The colonial empire in Nigeria started crumbling after the end of the Second World War and the promulgation of the Universal Declaration on Human Rights which proclaimed and recognised the right of every people to Self-Determination and Independence. This fired or ignited the agitation for an end to Colonialism. It was this wind of change that propelled the likes of Herbert Macaulay, Dr. Nnamdi Azikiwe and others to start the political movement to agitate independence. In 1954, a Federal Constitution came into force and the conferences that would set up the political framework and structure for post independence were held in London from 1957 - 1959. On 1st October, 1960, Nigeria was granted what, I will call: ‘Flag and Political Independence’. It was not economic or social independence we had and I think this is the genesis of the multifaceted and monumental problems which culminated in the crisis which has continually dogged and grappled the country since independence. In 1963, the Constitution which ushered in independence was jettisoned and a new Republican Constitution came into force. The country’s political system was modelled after the Parliamentary System of Government. There was a Prime Minister and a Ceremonial President and House of Representatives at the Federal level. The Prime Minister was Sir Abubukar Tafawa Balewa. He was of the Northern Peoples Congress. The President was Dr. Nnamdi Azikiwe. The responsibilities of the President were largely ceremonial and he did not exercise executive power. Executive Powers were vested in the Prime Ministers and his Cabinet. There were three Regions namely, Northern Region, Western Region and Eastern Region. The Regional Premiers were Sir Ahmadu Bello (Northern Region), Dr. Micheal Okpara (Eastern Region) and Chief Ladoke Akintola (Western Region). Note that another Region was created in 1964 known as the Mid-Western Region. The Premier of the Mid-Western Region was Chief Dennis Osadebey. After independence, the Country was fairly doing well before eruption of several crises such a the fractionalization of the Action Group Party in the Western Region, the Census Crisis, the Electoral Crisis, Tiv Crisis, the agitation by minority people for greater autonomy and other inherent contradictions thrown up by centrifugal forces conspired to set the country on fire. These crises led to the toppling of the Civilian Government of Sir Abubukar Tafawa Balewa on the 15th January, 1966, in a military coup de tat led by a group of idealistic young Military Officers under the leadership of Major Chukwu Emeka Kaduna Nzeogwu. The Prime Minister, Sir A. T. Balewa, the Premiers of the Northern and Western Regions, Sir Ahmadu Bello and Chief Akintola were respectively, killed. Scores of Military Officers were also killed. However, the conservative wing of the Military wrestled power from these groups of young Military Officers and a Federal Military Government under Major Aguiyi Ironsi was constituted. Military Officers were appointed Military Governors for the four Regions, Northern, Western, Eastern and Mid-Western. The coup led to inflaming of the embers of ethnic nationalism and regionalism by some ethnic champions, which led to tensions in the country and mass killing of people of Eastern Region living in Northern Nigeria. General Ironsi enacted a decree repudiating the Federal System of Government and replacing it with a Unitary System of Government. The Regions became Groups of Provinces. This further heightened tension in the country because some people saw it as a cloak to reduce the participation of people from the Northern Nigeria in governance of the country. Public opinion was manipulated in the North to see General Ironsi as championing the interest of Igbo People. Another Military Coup took place on the 29th July, 1966. General Ironsi was killed. The leaders of the coup installed General Yakubu Gowon as the new Head of State. However, the Military Governor of the Eastern Group of Provinces, Colonel Chukwuemeka Odumegwu Ojukwu refused to accept General Gowon as the Head of State on the ground that he was not the most senior Military Officer to take over from General Ironsi. There was another round of mass killings of People from the Eastern Region. There was held a Constitutional Conference in Ghana to settle the political deadlock in the country between the Federal Military Government and the Eastern Region. The resolutions reached at the Conference were repudiated by the Federal Military Government of General Gowon. This led to the cessation of Eastern Region from the Federation of Nigeria on the 27th May, 1967. A country known as Biafra was declared for the People of Eastern Region on the same day, the Federal Government abolished the four (4) Regional Structures and replaced them with Twelve States namely Lagos, Mid-Western, North-West, North-East, North-Central, Western, Kwara, South-East, Rivers State, South-Eastern, Benue-Plateau, Kano States. The Federal Government ordered Police Action against the Eastern Region which eventually led to the eruption of a civil war. The Civil War was bloody and an estimated more than one Million Nigerians were killed. The Civil War ended in January, 1970. After the Civil War a programme for return to civil rule was announced. However, the Federal Military Government of General Gowon was toppled in a Coup on the 29th July, 1975. General Murtala Mohammed became Head of State. More States were created in February, 1976 to bring the number of States to Twenty Four. A time-table for return to civil rule was announced. A Constituent Assembly was established to debate the draft of proposed Constitution to usher in the return to civil rule. General Mohammed was killed in another Military Coup on the 13th February, 1976. He was replaced as Military Head of State by General Olusegun Obasanjo. In 1979, the Military handed over power to the civilians. President Shehu Shagari was elected the First Executive President of the Country. President Shehu Shagari was toppled on the 31st December, 1983, by General Muhammadu Buhari who became Military Head of State from January 1984 to August, 1985 when he was toppled by General Ibrahim Babangida. General Babangida made himself Military President and ruled with draconian Military Decrees which suppressed Human Rights. General Babangida failed in his promise to hand over power to a civilian government after he annulled the election of MKO Abiola as President on the 12th June, 1993. General Babangida was forced to relinquish power and a National Interim Government under Chief Ernest Shonekan was constituted. However, in November, 1993, the Interim National Government was toppled by General Sanni Abacha. General Abacha was a complete dictator who ruled with harsh military decrees. He clamped down on pro democracy agitation. He tried and jailed General Obasanjo for alleged conspiracy to topple his government. He ordered the execution of the famous Writer Ken Saro Wiwa for his agitation for return of Oil Resources to the People of the Niger Delta. General Abacha died suddenly in July, 1998. He was replaced by General Abdul Salam Abubukar. General Abubukar returned power to civilians on the 29th May 1999 after General Obasanjo won the Presidential Election.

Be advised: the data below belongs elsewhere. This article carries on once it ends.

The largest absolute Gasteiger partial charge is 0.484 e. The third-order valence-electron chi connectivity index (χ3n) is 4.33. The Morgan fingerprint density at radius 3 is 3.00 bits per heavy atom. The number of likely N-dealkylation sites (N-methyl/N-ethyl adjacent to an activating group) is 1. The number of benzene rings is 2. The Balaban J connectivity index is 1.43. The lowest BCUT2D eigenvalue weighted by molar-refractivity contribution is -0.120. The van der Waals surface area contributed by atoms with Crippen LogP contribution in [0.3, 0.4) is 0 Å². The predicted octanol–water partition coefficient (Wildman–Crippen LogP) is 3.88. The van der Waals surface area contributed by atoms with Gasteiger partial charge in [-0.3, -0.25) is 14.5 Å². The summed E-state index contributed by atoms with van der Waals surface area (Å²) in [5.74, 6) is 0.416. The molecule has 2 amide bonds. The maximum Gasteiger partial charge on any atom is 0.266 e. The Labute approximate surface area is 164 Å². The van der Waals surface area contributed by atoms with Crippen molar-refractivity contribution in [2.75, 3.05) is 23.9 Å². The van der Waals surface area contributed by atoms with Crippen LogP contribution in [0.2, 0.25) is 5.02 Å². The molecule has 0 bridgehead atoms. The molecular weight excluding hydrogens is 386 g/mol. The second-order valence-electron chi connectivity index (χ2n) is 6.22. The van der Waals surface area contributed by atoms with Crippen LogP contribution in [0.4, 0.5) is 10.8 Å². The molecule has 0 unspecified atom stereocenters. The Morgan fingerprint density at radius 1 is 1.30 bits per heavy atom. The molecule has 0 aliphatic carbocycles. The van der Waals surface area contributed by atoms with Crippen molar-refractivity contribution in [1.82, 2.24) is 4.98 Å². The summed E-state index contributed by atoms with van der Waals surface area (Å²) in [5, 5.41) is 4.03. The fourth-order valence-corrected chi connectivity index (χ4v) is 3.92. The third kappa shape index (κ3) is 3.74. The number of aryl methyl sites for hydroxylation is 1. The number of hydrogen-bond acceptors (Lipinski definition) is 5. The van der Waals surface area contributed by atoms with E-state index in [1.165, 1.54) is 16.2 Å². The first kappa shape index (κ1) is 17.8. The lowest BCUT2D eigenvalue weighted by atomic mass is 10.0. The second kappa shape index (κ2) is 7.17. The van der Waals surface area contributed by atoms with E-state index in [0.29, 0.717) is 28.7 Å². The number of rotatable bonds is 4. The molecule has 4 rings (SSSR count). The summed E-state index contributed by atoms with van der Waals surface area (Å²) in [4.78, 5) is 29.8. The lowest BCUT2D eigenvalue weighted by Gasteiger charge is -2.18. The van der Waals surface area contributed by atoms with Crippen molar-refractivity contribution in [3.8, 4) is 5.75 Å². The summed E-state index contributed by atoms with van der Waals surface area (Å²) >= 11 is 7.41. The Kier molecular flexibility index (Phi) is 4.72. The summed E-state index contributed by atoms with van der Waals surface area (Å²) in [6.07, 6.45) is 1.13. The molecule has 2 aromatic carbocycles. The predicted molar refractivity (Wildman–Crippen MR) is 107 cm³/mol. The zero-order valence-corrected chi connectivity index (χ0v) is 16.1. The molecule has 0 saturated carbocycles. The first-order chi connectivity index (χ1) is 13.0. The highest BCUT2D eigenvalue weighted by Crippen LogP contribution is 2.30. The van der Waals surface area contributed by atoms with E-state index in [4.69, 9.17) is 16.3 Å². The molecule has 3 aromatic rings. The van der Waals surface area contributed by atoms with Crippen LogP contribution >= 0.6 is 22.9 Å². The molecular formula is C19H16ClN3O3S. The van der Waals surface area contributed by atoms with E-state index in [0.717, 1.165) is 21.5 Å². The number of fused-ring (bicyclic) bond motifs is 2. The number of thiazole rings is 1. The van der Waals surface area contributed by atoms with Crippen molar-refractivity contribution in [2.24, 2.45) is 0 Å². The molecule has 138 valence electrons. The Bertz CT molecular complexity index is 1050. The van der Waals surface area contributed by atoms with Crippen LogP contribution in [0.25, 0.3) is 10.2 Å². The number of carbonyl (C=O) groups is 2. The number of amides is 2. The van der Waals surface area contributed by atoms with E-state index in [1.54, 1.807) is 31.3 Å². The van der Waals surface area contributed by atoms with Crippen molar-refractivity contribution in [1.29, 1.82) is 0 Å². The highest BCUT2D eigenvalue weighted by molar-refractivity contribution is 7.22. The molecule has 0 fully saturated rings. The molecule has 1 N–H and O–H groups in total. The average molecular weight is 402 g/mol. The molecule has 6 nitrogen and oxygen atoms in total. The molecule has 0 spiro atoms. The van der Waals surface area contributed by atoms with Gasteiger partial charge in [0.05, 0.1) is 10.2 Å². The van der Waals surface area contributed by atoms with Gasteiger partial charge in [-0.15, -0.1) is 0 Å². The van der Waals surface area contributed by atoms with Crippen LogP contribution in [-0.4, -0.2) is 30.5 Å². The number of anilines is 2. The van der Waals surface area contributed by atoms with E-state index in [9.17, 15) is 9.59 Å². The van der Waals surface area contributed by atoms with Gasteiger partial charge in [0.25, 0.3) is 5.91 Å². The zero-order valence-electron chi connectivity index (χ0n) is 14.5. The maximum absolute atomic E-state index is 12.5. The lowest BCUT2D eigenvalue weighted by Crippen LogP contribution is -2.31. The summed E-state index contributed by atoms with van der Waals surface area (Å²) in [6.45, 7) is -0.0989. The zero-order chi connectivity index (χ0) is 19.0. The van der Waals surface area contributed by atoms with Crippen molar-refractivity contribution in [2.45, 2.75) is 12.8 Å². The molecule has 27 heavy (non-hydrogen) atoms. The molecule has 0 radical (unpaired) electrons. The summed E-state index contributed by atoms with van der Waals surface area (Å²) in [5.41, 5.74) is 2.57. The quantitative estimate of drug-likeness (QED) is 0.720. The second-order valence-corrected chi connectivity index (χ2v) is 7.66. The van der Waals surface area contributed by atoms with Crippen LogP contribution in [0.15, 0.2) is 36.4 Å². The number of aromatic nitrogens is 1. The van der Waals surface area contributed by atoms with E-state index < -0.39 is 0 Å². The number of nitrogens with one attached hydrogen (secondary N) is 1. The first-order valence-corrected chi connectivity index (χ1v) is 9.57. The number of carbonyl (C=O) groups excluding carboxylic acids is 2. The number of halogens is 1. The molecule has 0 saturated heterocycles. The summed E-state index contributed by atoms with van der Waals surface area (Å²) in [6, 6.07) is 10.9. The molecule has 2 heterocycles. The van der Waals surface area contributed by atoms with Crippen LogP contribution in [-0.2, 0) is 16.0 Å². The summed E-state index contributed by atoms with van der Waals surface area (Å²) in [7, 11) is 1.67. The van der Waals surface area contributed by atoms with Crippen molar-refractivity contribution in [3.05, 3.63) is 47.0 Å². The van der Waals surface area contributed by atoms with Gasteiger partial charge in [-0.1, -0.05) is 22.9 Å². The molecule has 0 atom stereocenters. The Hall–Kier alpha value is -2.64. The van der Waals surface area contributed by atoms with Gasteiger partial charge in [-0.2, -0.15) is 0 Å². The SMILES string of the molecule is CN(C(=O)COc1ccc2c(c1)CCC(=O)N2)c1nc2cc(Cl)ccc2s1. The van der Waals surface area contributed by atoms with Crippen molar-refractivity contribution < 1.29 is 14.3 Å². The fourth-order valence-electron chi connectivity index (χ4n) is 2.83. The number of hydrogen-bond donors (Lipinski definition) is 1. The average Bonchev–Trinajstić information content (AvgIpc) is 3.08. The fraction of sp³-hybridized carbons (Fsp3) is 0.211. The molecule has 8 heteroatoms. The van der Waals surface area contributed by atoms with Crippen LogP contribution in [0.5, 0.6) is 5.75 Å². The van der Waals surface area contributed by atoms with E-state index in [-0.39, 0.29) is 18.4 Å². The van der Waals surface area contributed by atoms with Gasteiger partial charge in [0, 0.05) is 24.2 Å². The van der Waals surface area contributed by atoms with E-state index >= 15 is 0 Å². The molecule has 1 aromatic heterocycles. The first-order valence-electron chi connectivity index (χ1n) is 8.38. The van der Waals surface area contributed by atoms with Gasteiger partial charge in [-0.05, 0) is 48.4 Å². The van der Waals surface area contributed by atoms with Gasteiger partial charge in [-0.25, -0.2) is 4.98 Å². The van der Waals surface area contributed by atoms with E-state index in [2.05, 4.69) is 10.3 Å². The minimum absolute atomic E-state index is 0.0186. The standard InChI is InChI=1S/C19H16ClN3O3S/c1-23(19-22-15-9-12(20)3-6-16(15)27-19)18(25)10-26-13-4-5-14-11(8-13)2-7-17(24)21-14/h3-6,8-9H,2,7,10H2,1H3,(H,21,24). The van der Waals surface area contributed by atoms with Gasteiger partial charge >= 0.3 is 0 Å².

Today is 49 Years of Nationhood in Nigeria. An adult of 49 Years who is still immature, groping or has no sense of direction has failed. I think Nigeria has abysmally failed. It has been 49 Years of nothing. 49 Years of nonsense. All we can boast of after 49 years are dilapidated Primary/ Secondary Schools and glorified Universities where violence and cult reign supreme. All we have is poor and crumbling infrastructures such as roads, railway lines, airports etc. Today there is virtually no power infrastructure. President Obasanjo budgeted more $ 16 Billion for the Power Sector. This huge sum of money was stolen by the privileged but selfish Nigerians and siphoned abroad. Some of them are today Governors, Senators, Ministers etc. In think Nigeria has failed because the elite that is supposed to lead has failed because of selfishness, corruption, graft, religious fundamentalism, ethnic nationalism, military rule, indiscipline and greed. Today, the country is completely lawless. Universities have closed down for than five months, yet the President went to Saudi Arabia to open a University of Technology. 49 Years we do not have a functional rail system. 49 Years, we cannot organise a credible election. The only credible election that would have seen to the swearing in of its winner, late Moshood Kolawole Abiola, was scuttled by then Military Dictator, General Babangida. 49 Years, we cannot run a functional and efficient Local government systems. 49 Years, we cannot boast of any major achievement other than kidnapping, armed robbery, stealing of public funds, rigging of election, lawlessness, political instability and 419. Nigeria is today, one of the poorest countries despite the huge human and natural resources at her disposal. Nigeria occupies the 179th position in the United Nations Human Development Index. It is a shame. The Nigerian elite must bow its head in shame. I want to say that some countries in the World which do not have the kind of resources Nigeria is endowed with have seen tremendous development. The question is: what then is the problem?
The problem lies squarely on the shoulders of the Nigerian Elite. Time has finally come for the elite to have a rethink and change for the better. If it took China just Fifty Years to become a Super Power, I do not see any reason why Nigeria cannot through deliberate and focused planning and selflessness on the part of our leaders, do that. We have wasted 49 (Forty-Nine) solid Years.
Can we do what China has done in the next Fifty Years? The change will be effected by your generation because in the next 20 (Twenty) years or thereabout to come, your generation will surely be saddled with the leadership of this country. I believe your generation would not be like the present one that has squandered every opportunity for this country to develop. Otherwise we can as well say good bye to Nigeria.
Okoi Ofem Obono-Obla
Paper delivered on 1st October, 2009, to Students and Staff of Access High Schools, Calabar, to mark the 49 Years Anniversary of the Independence of the Federal Republic of Nigeria.